Disgraced K-Pop Executive and Star Hit With Travel Bans

Yang Hyun-suk, founder and former CEO of South Korean K-pop powerhouse YG Entertainment, and Seungri, a former star of the company’s popular boy band Big Bang, were both slapped with overseas travel bans amid allegations that they violated foreign exchange laws to secure money to gamble in Las Vegas, Seoul police officials said.

Yang and Seungri, whose real name is Lee Seung-hyun, are charged with repeatedly gambling in Las Vegas, Nevada at the MGM Hotel-Casino VIP room. Investigations by the Financial Intelligence Unit of Korea (FIU) showed that Yang used unregistered currency totaling 1.3 billion won ($1 million) for illegal currency swapping activities to facilitate his gambling.

The Seoul Metropolitan Police Agency is analyzing data from the casino association from the state of Nevada on how many times Yang has gambled, his betting amount and other relevant data. South Korea’s cable network JTBC reported that Yang and Seungri regularly gambled in Las Vegas hotel casinos by taking their K-pop entourage from Korea and dividing the currency limit for international travel of $12,000 per person among 10 people to secure $120,000 in cash for gambling purposes.

The charges came shortly after a police raid of YG Entertainment’s headquarters in Seoul on Saturday, where evidence related to the charges was secured. Yang is additionally suspected of potentially embezzling company funds to use for gambling.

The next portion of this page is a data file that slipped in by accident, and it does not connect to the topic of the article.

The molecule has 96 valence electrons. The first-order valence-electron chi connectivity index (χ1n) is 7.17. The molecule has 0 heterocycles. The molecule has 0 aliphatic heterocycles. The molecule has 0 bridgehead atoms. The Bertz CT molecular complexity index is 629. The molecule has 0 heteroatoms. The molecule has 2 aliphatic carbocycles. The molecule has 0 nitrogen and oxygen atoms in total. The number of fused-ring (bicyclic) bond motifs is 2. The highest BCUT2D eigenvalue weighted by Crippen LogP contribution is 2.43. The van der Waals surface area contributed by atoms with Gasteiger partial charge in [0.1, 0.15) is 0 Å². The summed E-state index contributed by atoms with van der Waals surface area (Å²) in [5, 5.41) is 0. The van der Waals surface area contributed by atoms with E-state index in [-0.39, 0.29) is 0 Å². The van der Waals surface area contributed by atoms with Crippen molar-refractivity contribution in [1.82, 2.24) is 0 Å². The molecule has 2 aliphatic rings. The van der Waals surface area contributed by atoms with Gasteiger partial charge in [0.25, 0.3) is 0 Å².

Both Yang and Seungri had already been brought low by the K-pop world’s recent sprawling series of scandals involving prostitution, sex crimes, drug use and bribery.

In February, Seungri was implicated in allegations involving a ring of K-pop talent whose members are said to have secretly recorded sexual encounters with young women without their consent. The video footage was then shared among the group. Seungri also came under scrutiny because of his part ownership of an upscale Seoul nightclub called Burning Sun, which was hit with a complicated string of allegations, including serving as a venue for prostitution, drug distribution, police corruption and sex crimes. He resigned from Big Bang shortly after the allegations came to light. 

Yang, an idol-turned-K-pop chief, resigned from his position as CEO at YG Entertainment after some of his big-name artists were caught up in the scandals.

Separate from the above charges, Yang was hit with allegations in May that he hired prostitutes for foreign investors during a business dinner in 2014. In June, Seoul police called global K-pop star Psy, a former YG Entertainment artist, in for questioning, because he was known to be in attendance at the dinner.

Although K-pop has continued to expand its reach internationally in 2019, the industry’s various ongoing scandals have consumed Korean society, casting a negative light over the country’s glamorous multibillion-dollar entertainment industry.  

This article originally appeared in THR.com.






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